Renault is ready to give up up to 60% of its shares in the thermal engine division, which will include the Mioveni Mechanical Plant and the thermal engine activities of Renault Technologie Roumanie, already receiving numerous “partnership” offers. “The group has already received requests for partnerships,” according to Reuters, which said Renault did not want to comment.
Among Renault’s potential partners in the heat engine division are the Japanese group Nissan, already a partner with the French group in the Alliance, but also other car companies and investors.
Renault Will have a Electric and Combustion Power Division
Renault has previously officially confirmed that it is “considering” the separation of the company’s activities according to criteria related to the propulsion system. The electric vehicles and the software can be taken over by a new company, while the activities with heat engines, including Dacia, can be taken over by another entity. The Renault Group, which also owns the Dacia brand, announced that it is “considering the creation in France of an entity dedicated to Electric Vehicles and Software”. One of the arguments that led to this decision is the intention to produce in France the main components of electric mobility, as announced by the company.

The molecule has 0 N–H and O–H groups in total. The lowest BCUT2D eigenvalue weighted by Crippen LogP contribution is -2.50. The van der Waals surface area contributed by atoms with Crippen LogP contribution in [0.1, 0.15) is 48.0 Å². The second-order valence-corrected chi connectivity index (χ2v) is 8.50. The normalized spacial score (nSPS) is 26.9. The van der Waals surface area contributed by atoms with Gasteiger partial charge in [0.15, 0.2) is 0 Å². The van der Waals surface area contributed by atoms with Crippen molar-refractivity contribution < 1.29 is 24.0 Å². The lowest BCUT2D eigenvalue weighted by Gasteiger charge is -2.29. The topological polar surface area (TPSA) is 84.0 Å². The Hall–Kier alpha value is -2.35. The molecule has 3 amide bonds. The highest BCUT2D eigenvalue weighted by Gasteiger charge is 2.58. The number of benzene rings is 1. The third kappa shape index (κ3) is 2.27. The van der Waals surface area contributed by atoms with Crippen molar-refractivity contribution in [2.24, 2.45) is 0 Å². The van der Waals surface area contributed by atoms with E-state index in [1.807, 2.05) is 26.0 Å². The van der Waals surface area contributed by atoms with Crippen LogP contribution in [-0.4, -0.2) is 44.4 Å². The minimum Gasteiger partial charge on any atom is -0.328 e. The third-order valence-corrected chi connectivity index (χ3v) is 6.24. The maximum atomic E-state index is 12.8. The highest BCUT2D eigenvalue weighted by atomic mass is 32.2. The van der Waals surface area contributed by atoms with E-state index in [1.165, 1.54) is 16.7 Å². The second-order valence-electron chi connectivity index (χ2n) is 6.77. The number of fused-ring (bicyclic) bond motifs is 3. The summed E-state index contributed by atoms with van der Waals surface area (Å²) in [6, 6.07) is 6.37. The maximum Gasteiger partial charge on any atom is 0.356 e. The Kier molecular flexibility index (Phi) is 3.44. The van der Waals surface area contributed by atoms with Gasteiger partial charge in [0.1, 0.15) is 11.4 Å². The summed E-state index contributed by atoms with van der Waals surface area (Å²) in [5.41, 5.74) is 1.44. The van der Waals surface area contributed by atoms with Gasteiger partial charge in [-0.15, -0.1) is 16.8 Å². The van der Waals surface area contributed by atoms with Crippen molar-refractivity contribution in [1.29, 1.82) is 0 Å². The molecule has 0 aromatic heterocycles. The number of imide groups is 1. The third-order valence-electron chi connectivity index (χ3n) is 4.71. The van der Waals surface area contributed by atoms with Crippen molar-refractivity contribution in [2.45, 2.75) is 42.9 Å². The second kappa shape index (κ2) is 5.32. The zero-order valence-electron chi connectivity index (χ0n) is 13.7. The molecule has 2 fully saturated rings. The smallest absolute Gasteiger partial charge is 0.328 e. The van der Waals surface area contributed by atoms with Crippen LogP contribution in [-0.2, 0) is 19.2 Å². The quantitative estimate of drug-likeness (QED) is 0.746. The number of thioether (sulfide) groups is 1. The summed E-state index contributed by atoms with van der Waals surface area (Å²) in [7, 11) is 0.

The future entity for combustion engines would group the plants Motores (Spain), Sevilla (Spain), Cacia (Portugal), Bursa (Turkey), Mioveni (Romania), Curitiba (Brazil), CorMecanica (Chile), PFA (Argentina) , as well as the engineering and R&D centers RTS (Spain), RTR (Romania and Turkey), RTA (Brazil), to which are added the support functions related to these activities. And this entity will have about 10,000 employees, from outside France, by 2023.
Renault CEO Confirms the Creation of the 2 Divisions
Luca de Meo was present in front of the General Meeting of Renault SA Shareholders, where several proposals of the executive management were discussed and approved. The head of the Renault Group spoke to shareholders about the fact that there is an audit that has shown that a separation of activities dedicated to electric vehicles has great potential.
Such a separation “would correct the assessment of the group,” said de Meo, who stressed that he does not want to split the company in two, but to create two entities with about 10,000 employees each.
“We see electric vehicles as a growing business and ICE (n.r. internal combustion engines) as a stable cash generator,” De Meo said earlier. “There is an industrial need to separate the two teams, because they play different sports,” explained the Renault boss.